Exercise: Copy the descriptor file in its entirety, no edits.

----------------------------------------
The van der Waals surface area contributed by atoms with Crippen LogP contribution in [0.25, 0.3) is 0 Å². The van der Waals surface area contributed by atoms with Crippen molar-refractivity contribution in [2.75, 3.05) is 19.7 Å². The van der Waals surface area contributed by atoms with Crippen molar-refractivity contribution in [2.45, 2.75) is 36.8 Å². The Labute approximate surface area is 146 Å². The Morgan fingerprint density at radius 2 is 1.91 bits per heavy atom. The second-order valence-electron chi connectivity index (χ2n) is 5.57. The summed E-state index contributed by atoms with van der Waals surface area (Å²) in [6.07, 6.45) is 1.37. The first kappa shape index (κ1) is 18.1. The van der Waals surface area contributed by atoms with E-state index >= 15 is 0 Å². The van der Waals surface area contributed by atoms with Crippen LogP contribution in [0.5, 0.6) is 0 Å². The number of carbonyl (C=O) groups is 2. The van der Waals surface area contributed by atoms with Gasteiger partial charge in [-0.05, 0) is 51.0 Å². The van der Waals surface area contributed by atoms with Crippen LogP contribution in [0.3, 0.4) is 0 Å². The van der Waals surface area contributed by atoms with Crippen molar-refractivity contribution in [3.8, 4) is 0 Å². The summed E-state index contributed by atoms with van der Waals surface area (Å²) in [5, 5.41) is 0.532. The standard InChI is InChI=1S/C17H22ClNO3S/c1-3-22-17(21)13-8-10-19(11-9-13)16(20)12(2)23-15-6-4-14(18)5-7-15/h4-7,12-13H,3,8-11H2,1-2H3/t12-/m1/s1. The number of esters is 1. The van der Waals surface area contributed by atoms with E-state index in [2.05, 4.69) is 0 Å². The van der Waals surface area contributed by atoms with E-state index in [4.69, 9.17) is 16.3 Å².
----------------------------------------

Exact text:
The van der Waals surface area contributed by atoms with Crippen LogP contribution in [0.25, 0.3) is 0 Å². The van der Waals surface area contributed by atoms with Crippen molar-refractivity contribution in [2.75, 3.05) is 19.7 Å². The van der Waals surface area contributed by atoms with Crippen molar-refractivity contribution in [2.45, 2.75) is 36.8 Å². The Labute approximate surface area is 146 Å². The Morgan fingerprint density at radius 2 is 1.91 bits per heavy atom. The second-order valence-electron chi connectivity index (χ2n) is 5.57. The summed E-state index contributed by atoms with van der Waals surface area (Å²) in [6.07, 6.45) is 1.37. The first kappa shape index (κ1) is 18.1. The van der Waals surface area contributed by atoms with E-state index >= 15 is 0 Å². The van der Waals surface area contributed by atoms with Crippen LogP contribution in [0.5, 0.6) is 0 Å². The number of carbonyl (C=O) groups is 2. The van der Waals surface area contributed by atoms with Gasteiger partial charge in [-0.05, 0) is 51.0 Å². The van der Waals surface area contributed by atoms with Crippen LogP contribution in [0.3, 0.4) is 0 Å². The van der Waals surface area contributed by atoms with Crippen molar-refractivity contribution in [3.8, 4) is 0 Å². The summed E-state index contributed by atoms with van der Waals surface area (Å²) in [5, 5.41) is 0.532. The standard InChI is InChI=1S/C17H22ClNO3S/c1-3-22-17(21)13-8-10-19(11-9-13)16(20)12(2)23-15-6-4-14(18)5-7-15/h4-7,12-13H,3,8-11H2,1-2H3/t12-/m1/s1. The number of esters is 1. The van der Waals surface area contributed by atoms with E-state index in [2.05, 4.69) is 0 Å². The van der Waals surface area contributed by atoms with E-state index in [4.69, 9.17) is 16.3 Å².